The distribution of full income in Greece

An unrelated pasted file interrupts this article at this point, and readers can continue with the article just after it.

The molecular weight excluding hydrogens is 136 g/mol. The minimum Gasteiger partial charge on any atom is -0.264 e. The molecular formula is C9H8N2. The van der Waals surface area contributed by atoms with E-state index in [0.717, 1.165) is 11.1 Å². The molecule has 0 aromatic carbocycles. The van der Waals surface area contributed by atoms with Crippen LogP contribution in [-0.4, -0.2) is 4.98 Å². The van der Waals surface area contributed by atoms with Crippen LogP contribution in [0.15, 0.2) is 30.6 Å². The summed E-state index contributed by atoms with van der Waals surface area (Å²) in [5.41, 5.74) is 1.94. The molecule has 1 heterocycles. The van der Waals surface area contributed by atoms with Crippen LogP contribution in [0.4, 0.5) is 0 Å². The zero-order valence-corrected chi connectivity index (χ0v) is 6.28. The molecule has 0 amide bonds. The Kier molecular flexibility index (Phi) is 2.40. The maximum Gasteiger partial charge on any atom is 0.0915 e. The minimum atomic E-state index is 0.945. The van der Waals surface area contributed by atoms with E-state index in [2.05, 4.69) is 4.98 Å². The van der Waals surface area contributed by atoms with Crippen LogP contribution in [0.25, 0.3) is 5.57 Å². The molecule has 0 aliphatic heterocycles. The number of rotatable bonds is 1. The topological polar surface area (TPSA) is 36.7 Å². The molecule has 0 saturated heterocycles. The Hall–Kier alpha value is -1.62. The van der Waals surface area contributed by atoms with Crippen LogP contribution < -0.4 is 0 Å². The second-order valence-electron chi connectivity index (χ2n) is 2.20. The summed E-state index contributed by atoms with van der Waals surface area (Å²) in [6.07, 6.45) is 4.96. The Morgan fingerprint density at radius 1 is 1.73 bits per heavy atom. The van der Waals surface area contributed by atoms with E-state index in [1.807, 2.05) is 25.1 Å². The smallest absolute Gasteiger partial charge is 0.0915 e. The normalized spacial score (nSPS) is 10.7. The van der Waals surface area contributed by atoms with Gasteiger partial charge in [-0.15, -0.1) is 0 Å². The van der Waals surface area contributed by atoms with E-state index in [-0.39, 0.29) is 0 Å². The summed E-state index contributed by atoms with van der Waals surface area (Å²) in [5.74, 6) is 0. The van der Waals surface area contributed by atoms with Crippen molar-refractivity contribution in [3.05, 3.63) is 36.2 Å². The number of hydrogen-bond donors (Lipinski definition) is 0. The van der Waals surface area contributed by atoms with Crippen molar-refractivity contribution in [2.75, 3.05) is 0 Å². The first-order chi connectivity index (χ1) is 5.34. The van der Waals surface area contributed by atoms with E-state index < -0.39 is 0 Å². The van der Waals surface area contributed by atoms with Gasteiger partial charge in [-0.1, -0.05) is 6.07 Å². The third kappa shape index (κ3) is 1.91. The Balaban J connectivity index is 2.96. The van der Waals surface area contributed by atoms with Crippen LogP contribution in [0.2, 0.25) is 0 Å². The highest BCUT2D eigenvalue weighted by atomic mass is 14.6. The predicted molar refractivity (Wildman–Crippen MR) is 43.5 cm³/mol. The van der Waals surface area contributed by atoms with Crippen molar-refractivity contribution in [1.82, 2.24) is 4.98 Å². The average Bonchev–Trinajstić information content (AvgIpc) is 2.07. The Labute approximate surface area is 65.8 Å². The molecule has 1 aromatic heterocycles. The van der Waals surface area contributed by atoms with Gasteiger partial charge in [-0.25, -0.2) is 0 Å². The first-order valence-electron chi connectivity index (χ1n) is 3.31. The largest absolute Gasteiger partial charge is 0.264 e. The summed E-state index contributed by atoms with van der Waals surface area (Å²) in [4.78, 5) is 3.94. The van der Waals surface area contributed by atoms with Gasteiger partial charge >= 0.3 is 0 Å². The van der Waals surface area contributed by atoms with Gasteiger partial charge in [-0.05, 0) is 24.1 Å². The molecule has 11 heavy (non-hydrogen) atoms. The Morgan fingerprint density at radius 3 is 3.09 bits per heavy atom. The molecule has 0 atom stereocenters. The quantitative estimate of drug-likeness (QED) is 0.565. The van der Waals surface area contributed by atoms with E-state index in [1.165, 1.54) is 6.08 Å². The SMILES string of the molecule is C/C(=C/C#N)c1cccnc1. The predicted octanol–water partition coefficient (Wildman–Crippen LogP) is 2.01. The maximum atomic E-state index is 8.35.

Purpose ‐ The purpose of this paper is to examine the distributional implications of using full income instead of disposable income in the analysis of economic inequality. For that purpose the authors employ a very extensive list of noncash incomes with the aim of examining the distributional effects of noncash incomes and reassessing the level and structure of inequality under a comprehensive definition of income. Design/methodology/approach ‐ The study employs the microdata of the 2004/2005 Greek Household Budget Survey. The value of non-monetary components was estimated using the appropriate statistical methods and econometric techniques. Tools of income distribution analysis were utilized for assessing the distributional consequences of adopting an extended definition of income. Findings ‐ The results indicate that both private and public noncash incomes are far more equally distributed than monetary income, but the inequality-reducing effect of publicly-provided services is stronger. Noncash incomes appear to accrue more heavily to younger and older individuals. Research limitations/implications ‐ The analysis uses the same equivalence scales for the analysis of both monetary income and full income. This treatment may be open to criticism in the case of in-kind public transfers. Due to data limitations the authors do not take into account home-produced services, as well as several in-kind transfers such as the provision of elderly care. Practical implications ‐ The study argues in favor of moving beyond disposable income for measuring inequality and for the purposes of social policy design. Originality/value ‐ Even if several studies take into account particular noncash items, there is an important void in the distributional analysis of full income.
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